'The Early Show' Blows it on Stock Market Fears
It was supposed to be a bad day in the American stock markets according to CBS's "The Early Show." Guess what - they were wrong.
"Hong Kong's Hang Seng market was down more than 4 percent," Julie Chen said on the January 28 "The Early Show." "Tokyo's Nikkei index off about 4 percent. Wall Street may have a rough morning in advance of President Bush's final State of the Union address tonight. We'll be watching the markets throughout the morning."
Assuming American markets will follow the lead of any other international markets is an iffy proposition, as indicated by the performance on Wall Street today. After the gloomy forecast from "The Early Show" for the day, the Dow Jones Industrial Average (DJIA) finished in positive territory on January 28 - at the highs of the day, up more than 176 points. The NASDAQ and S&P 500 also finished in positive territory, both up more than 23 points.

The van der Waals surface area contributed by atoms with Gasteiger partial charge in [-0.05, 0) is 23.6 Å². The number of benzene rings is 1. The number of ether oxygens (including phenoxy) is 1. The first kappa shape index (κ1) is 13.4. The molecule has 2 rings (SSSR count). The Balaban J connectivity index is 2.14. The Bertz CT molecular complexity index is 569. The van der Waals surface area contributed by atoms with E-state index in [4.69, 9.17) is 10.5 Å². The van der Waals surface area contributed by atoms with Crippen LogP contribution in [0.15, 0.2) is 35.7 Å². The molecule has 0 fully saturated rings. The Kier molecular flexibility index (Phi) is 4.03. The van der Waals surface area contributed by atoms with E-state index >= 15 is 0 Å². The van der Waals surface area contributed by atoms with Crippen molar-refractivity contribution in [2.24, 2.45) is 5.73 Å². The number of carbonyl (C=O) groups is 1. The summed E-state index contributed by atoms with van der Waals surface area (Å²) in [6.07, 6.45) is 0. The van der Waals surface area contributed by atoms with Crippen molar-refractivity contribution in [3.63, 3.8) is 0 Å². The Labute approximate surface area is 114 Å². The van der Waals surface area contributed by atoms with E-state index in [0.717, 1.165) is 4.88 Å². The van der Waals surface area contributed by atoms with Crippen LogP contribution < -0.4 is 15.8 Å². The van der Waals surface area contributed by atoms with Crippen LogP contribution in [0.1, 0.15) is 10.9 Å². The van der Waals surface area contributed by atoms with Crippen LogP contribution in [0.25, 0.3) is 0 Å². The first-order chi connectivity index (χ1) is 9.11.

CBS used this incorrect gloomy outlook for the U.S. stock markets as a primer for guess what - another recession story.
"Now, if America slips into a recession, if Americans buy fewer goods, the Chinese will sell less, and they will make less," CBS correspondent Barry Petersen said. "Now, there is some hope here that when the Federal Reserve, the American Federal Reserve, meets later this week, it will do another cut of interest rates. A way to jump start the American economy and perhaps calm fears here."
U.S. stock markets finished higher on the day on the word the Federal Reserve would cut rates again according to CNBC reporter Bob Pisani on the January 28 "Closing Bell."